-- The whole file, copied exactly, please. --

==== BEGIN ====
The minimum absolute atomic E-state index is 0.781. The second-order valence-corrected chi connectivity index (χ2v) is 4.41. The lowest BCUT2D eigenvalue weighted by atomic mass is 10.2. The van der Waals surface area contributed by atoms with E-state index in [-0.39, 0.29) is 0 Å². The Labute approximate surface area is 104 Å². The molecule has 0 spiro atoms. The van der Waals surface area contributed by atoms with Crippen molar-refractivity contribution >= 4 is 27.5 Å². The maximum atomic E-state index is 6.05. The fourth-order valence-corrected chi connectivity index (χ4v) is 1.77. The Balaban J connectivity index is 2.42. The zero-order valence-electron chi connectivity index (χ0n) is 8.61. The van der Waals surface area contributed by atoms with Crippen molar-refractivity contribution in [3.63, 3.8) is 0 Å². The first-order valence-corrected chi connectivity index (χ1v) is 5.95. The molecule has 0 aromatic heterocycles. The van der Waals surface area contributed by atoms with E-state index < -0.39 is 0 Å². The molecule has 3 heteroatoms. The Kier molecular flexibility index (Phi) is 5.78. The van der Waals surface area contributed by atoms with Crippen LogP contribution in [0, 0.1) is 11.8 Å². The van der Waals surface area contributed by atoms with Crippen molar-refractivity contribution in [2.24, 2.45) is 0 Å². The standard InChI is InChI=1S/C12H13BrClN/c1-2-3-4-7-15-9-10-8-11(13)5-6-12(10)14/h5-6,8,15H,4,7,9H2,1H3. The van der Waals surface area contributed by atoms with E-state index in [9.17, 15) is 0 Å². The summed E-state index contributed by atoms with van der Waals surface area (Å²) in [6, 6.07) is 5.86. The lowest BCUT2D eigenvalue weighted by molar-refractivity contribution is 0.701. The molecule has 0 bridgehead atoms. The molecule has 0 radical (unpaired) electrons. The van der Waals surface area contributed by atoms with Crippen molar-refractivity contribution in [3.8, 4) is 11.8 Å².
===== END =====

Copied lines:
The minimum absolute atomic E-state index is 0.781. The second-order valence-corrected chi connectivity index (χ2v) is 4.41. The lowest BCUT2D eigenvalue weighted by atomic mass is 10.2. The van der Waals surface area contributed by atoms with E-state index in [-0.39, 0.29) is 0 Å². The Labute approximate surface area is 104 Å². The molecule has 0 spiro atoms. The van der Waals surface area contributed by atoms with Crippen molar-refractivity contribution >= 4 is 27.5 Å². The maximum atomic E-state index is 6.05. The fourth-order valence-corrected chi connectivity index (χ4v) is 1.77. The Balaban J connectivity index is 2.42. The zero-order valence-electron chi connectivity index (χ0n) is 8.61. The van der Waals surface area contributed by atoms with Crippen molar-refractivity contribution in [3.63, 3.8) is 0 Å². The first-order valence-corrected chi connectivity index (χ1v) is 5.95. The molecule has 0 aromatic heterocycles. The van der Waals surface area contributed by atoms with E-state index < -0.39 is 0 Å². The molecule has 3 heteroatoms. The Kier molecular flexibility index (Phi) is 5.78. The van der Waals surface area contributed by atoms with Crippen LogP contribution in [0, 0.1) is 11.8 Å². The van der Waals surface area contributed by atoms with Crippen molar-refractivity contribution in [2.24, 2.45) is 0 Å². The standard InChI is InChI=1S/C12H13BrClN/c1-2-3-4-7-15-9-10-8-11(13)5-6-12(10)14/h5-6,8,15H,4,7,9H2,1H3. The van der Waals surface area contributed by atoms with E-state index in [9.17, 15) is 0 Å². The summed E-state index contributed by atoms with van der Waals surface area (Å²) in [6, 6.07) is 5.86. The lowest BCUT2D eigenvalue weighted by molar-refractivity contribution is 0.701. The molecule has 0 bridgehead atoms. The molecule has 0 radical (unpaired) electrons. The van der Waals surface area contributed by atoms with Crippen molar-refractivity contribution in [3.8, 4) is 11.8 Å².